High school students give advice to eighth graders 5.06

Written by David Green.

By DAVID GREEN

Loren Delmonico knows he made a lot of bad choices during his first two years of high school.

He also knows that he’s learned a lot from his mistakes.

He was talking about that situation with Morenci High School teacher Deb Hojnacki when it came to him that he wished he knew then what he knows now.

That’s when the idea was born. Loren and a few other high school students would walk down the hall to the middle school and offer some advice to the eighth grade students.

The voice of experience came from him and classmates Tequoia Jarrell, Major Graham, Phoenix Duncan and Kenny Maxfield.

“In about four months you’re going to be in high school,” the eighth graders were told. “How many of you are afraid of failing in high school?”

There was a good show of hands, but the older students had a simple solution: Do your homework.

A large part of their talk focused on grades.

“Grades. Seriously, guys, I can’t stress it enough,” said one high schooler. “If you get off to a bumpy start, it will be so hard to get back up. You don’t want to start off with Cs and Ds.”

“You guys have a month left. If you’re not doing your homework now, change that. Grades are so important. Find out what study methods work for you. Flash cards are great.”

“Never, never take a zero. The teachers frown upon that. A 50 percent is so much better than a zero.”

And don’t even think about cheating, they said, because you’re going to get caught.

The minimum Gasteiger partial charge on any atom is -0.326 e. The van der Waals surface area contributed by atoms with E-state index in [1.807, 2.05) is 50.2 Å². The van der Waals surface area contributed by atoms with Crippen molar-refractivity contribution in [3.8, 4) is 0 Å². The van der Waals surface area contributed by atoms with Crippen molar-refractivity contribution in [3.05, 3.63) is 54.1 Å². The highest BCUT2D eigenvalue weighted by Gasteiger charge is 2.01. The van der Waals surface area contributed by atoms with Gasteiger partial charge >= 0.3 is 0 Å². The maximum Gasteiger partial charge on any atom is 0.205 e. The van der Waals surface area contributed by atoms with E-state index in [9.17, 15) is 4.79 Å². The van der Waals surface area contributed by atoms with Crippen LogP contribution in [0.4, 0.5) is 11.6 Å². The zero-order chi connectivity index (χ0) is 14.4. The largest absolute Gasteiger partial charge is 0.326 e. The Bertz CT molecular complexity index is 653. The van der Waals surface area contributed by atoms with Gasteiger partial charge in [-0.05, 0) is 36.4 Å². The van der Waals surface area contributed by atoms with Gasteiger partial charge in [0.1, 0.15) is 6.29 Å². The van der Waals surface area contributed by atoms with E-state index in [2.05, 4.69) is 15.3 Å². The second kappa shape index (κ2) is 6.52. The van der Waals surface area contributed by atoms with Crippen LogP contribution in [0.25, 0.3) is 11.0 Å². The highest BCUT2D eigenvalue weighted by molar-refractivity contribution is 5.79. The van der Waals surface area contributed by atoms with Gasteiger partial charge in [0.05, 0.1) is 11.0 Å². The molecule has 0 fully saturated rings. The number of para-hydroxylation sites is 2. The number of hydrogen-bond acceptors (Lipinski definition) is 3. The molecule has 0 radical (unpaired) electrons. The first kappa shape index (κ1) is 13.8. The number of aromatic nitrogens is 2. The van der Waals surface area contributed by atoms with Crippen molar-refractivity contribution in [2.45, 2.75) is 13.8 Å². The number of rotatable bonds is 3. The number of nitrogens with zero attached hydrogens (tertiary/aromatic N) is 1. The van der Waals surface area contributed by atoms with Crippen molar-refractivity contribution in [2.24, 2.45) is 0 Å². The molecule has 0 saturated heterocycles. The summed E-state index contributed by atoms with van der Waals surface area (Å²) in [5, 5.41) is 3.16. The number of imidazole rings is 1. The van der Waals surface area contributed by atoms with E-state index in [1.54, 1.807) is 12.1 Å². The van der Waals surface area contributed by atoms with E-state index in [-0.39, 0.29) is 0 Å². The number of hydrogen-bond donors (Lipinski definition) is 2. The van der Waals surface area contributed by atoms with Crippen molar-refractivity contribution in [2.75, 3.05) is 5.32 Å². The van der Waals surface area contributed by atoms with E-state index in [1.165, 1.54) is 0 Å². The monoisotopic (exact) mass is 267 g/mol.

“I got busted my freshman year and now they watch me. Teachers are smart. They know more than you.”

“I got caught cheating so I failed the class. Now I have to take it again with freshmen.”

And don’t wait until the last week of class to start thinking about raising your grade. That just isn’t going to work.

There’s a lot of help available if you seek it out—from teachers, from tutors and from some coaches.

Behavior

“Don’t go into high school with a big head. Don’t give the seniors a reason not to like you.”

“Don’t walk into class with your hood up and your head down. Your body language is pretty important. The teacher isn’t going to get a good vibe from you.”

“Even if it’s the worst day of your life, you still have to make some effort. You can find a way to cope with your issues. You need to in order to be successful.”

“If you’re ashamed of what you’re doing, you shouldn’t be doing it. If you’re doing something wrong, everybody in town is going to know about it the next day.”

“It’s important to be involved. Clubs and sports are fun. It’s really important to be part of something. It helps you be successful. It helps you feel good about yourself. You can be a new person going into your freshman year.”

“Why not skip school occasionally? Good luck to you in geometry if you miss a couple days.”

But don’t let all of these warnings put you on edge.

“We’re not trying to scare you. We’re trying to make you see how these four years impact you life. There are so many things to look forward to in high school.”

“If you’re doing well at school, your whole life will go better.”

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